In addition to continued work on iterations of that research, I also have an ongoing project examining how cisgender women and LGBTQIA folks use storytelling and digital media and tools to organize against street harassment, and I’m working on a book chapter theorizing rhetorics of fetal ultrasounds and gender normativity, alongside my own experience of stillbirth, using a queer framework. Last semester, I was a member of the first cohort of writing residents at MSU’s Broad Museum. Through my public readings, I explored ideas of art, activism, history, and social memory.  If you’re interested, check out the residency archive on the Broad Writing Residency Tumblr.

On the pedagogical side of things, I’m interested in decolonial community-engaged approaches to research and writing in writing courses, especially classes on issues of culture and justice. I’ve taught a few different community-based courses, including a first-year writing course in which students engaged in research with communities and used WordPress and Google Maps platforms to share community stories.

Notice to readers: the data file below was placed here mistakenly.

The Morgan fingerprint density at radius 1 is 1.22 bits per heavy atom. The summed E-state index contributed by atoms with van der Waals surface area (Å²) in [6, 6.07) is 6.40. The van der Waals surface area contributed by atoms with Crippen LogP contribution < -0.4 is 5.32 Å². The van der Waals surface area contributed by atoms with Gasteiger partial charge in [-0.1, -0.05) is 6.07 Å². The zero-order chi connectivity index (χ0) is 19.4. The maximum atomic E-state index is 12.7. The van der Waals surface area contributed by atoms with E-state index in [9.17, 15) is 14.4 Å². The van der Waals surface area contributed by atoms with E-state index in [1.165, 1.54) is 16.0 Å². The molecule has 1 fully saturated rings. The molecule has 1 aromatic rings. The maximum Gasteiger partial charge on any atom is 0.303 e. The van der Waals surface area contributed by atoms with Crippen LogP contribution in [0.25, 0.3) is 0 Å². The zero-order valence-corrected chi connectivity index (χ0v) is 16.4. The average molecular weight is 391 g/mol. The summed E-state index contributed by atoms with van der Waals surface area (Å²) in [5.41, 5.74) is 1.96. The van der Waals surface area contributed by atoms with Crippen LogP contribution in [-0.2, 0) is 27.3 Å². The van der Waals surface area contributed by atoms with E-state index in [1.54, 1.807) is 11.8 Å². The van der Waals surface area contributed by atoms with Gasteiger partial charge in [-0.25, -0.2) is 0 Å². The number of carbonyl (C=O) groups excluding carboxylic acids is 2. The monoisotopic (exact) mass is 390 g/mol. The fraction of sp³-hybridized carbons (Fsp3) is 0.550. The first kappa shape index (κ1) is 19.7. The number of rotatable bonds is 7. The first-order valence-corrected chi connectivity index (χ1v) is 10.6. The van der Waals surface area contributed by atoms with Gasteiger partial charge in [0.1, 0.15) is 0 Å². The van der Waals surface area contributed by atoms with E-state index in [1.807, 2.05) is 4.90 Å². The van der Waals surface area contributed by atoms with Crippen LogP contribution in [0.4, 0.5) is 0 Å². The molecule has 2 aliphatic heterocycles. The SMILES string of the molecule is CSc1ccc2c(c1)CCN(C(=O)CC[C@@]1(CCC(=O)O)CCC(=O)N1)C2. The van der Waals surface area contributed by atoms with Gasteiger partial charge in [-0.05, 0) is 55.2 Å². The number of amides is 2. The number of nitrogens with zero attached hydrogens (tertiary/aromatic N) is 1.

As you may be able to tell, my scholarly interests are many; however, they generally fit within queer and feminist rhetorics, community-engaged methodologies and pedagogies, and public rhetorics and activism, both historically and currently. I’m increasingly interested in questions at the intersections of LGBTQIA communities and digital heritage, such as:

  • How is digitization reshaping the herstories and archiving of queer communities?
  • How have queer cultures preserved their stories, practices, knowledges, languages, and hestories through print and material culture? How is digitization shifting those practices?

I think thosse questions fit well within the interdisciplinary field of cultural heritage informatics and digital cultural heritage in that they focus on the how, that is, the methodologies of, cultures and communities in recording and preserving their pasts, presents, and futures, and I’m looking forward to exploring those issues within the context of the CHI Fellowship this year, although I have yet to settle on one specific project. I’m also incredibly excited to increase my technical skills by building with digital tools and applications, and, already, I’m enjoying the collaborative experience of engaging with and learning from the other CHI Fellows.